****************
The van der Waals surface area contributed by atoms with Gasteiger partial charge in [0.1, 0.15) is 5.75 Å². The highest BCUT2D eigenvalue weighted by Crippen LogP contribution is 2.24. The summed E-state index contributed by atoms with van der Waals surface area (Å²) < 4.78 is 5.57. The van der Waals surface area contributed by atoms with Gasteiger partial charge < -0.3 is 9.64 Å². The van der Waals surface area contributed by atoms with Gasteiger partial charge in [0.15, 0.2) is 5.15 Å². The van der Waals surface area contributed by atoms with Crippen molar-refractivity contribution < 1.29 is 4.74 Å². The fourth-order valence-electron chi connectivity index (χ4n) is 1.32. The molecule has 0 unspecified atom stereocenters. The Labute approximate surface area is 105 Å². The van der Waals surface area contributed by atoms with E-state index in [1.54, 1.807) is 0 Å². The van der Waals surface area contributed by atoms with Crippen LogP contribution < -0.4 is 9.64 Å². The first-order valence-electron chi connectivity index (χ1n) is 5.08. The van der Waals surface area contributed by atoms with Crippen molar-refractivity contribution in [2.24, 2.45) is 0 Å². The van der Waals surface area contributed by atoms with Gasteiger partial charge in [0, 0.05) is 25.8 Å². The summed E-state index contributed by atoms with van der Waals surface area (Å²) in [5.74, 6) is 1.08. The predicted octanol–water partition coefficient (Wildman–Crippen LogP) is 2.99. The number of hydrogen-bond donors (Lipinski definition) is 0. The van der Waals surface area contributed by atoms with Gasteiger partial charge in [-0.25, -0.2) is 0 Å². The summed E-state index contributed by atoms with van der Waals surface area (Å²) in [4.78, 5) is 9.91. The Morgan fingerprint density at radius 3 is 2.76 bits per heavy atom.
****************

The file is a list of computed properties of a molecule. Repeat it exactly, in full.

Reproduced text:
The van der Waals surface area contributed by atoms with Gasteiger partial charge in [0.1, 0.15) is 5.75 Å². The highest BCUT2D eigenvalue weighted by Crippen LogP contribution is 2.24. The summed E-state index contributed by atoms with van der Waals surface area (Å²) < 4.78 is 5.57. The van der Waals surface area contributed by atoms with Gasteiger partial charge < -0.3 is 9.64 Å². The van der Waals surface area contributed by atoms with Gasteiger partial charge in [0.15, 0.2) is 5.15 Å². The van der Waals surface area contributed by atoms with Crippen molar-refractivity contribution < 1.29 is 4.74 Å². The fourth-order valence-electron chi connectivity index (χ4n) is 1.32. The molecule has 0 unspecified atom stereocenters. The Labute approximate surface area is 105 Å². The van der Waals surface area contributed by atoms with E-state index in [1.54, 1.807) is 0 Å². The van der Waals surface area contributed by atoms with Crippen LogP contribution < -0.4 is 9.64 Å². The first-order valence-electron chi connectivity index (χ1n) is 5.08. The van der Waals surface area contributed by atoms with Crippen molar-refractivity contribution in [2.24, 2.45) is 0 Å². The van der Waals surface area contributed by atoms with Gasteiger partial charge in [0, 0.05) is 25.8 Å². The summed E-state index contributed by atoms with van der Waals surface area (Å²) in [5.74, 6) is 1.08. The predicted octanol–water partition coefficient (Wildman–Crippen LogP) is 2.99. The number of hydrogen-bond donors (Lipinski definition) is 0. The van der Waals surface area contributed by atoms with Gasteiger partial charge in [-0.25, -0.2) is 0 Å². The summed E-state index contributed by atoms with van der Waals surface area (Å²) in [4.78, 5) is 9.91. The Morgan fingerprint density at radius 3 is 2.76 bits per heavy atom.